2. Which vaccines does my child need in the next year?
  3. Can I have a list of all of the vaccines that my child needs for daycare or school, or to play on a team?
  4. Can you help me make a plan for my child to catch up on vaccines?
  5. How will my child feel after receiving the vaccines? Are there any possible side effects? 
  6. Can I schedule appointments now for the next vaccines my child needs?

Need to find a doctor?

If you’re a Health Share member:

  • Contact your medical health plan listed on the back of your member ID card.
  • If you don't have a member ID card and don't know who your pediatrician or family doctor is, we can help you find a doctor who's a good fit for your family and culture. Contact us at info@healthshareoregon.org, or call 503-416-8090.


If you don’t have insurance:

  • Check your eligibility for the Oregon Health Plan (OHP).  OHP is open to all children and teens younger than 19—regardless of immigration status—who meet income and other criteria.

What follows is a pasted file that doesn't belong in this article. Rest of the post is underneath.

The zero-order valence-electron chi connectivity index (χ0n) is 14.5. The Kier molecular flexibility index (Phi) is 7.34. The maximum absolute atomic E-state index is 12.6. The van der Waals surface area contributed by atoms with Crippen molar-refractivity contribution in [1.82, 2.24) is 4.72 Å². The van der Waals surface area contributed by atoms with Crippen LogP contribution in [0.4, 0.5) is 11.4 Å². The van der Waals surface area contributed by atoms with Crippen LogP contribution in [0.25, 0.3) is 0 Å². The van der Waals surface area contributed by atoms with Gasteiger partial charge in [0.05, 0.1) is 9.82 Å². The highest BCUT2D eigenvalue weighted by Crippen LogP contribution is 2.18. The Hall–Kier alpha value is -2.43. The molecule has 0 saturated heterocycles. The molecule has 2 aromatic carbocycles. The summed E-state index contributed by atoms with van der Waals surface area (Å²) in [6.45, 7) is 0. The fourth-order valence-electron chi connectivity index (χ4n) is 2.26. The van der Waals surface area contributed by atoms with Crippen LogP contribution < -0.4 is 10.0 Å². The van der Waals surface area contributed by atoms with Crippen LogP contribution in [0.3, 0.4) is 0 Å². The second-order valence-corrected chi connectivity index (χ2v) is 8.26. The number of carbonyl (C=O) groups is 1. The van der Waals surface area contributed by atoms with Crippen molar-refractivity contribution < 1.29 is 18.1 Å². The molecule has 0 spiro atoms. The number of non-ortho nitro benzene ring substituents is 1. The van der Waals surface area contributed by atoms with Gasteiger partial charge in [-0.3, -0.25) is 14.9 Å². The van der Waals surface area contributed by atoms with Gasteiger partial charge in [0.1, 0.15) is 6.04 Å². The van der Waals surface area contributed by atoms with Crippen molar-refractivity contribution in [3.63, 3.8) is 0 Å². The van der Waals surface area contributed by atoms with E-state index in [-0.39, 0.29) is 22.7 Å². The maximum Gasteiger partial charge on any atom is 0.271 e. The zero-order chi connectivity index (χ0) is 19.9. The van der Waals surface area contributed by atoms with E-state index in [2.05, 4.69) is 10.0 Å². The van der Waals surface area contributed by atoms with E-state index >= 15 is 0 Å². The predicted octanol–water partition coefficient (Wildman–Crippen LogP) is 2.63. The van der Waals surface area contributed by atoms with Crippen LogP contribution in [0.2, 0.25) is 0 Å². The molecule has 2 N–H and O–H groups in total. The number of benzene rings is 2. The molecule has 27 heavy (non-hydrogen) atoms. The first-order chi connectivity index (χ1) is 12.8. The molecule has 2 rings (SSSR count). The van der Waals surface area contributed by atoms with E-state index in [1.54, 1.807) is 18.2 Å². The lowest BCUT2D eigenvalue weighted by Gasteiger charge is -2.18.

• You can apply for OHP any time of the year.
  • You can also visit one of the 33 Federally Qualified Health Centers – find the one closest to you.

If you have insurance, but not Health Share:

  • Call your insurance company or visit their website. They will be able to help you find a doctor who is covered by your insurance.
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Which vaccines does my child need?

Vaccine schedules list the age when each vaccine is recommended. Doctors and disease experts develop them to provide the most protection from diseases while keeping the timing of vaccines safe.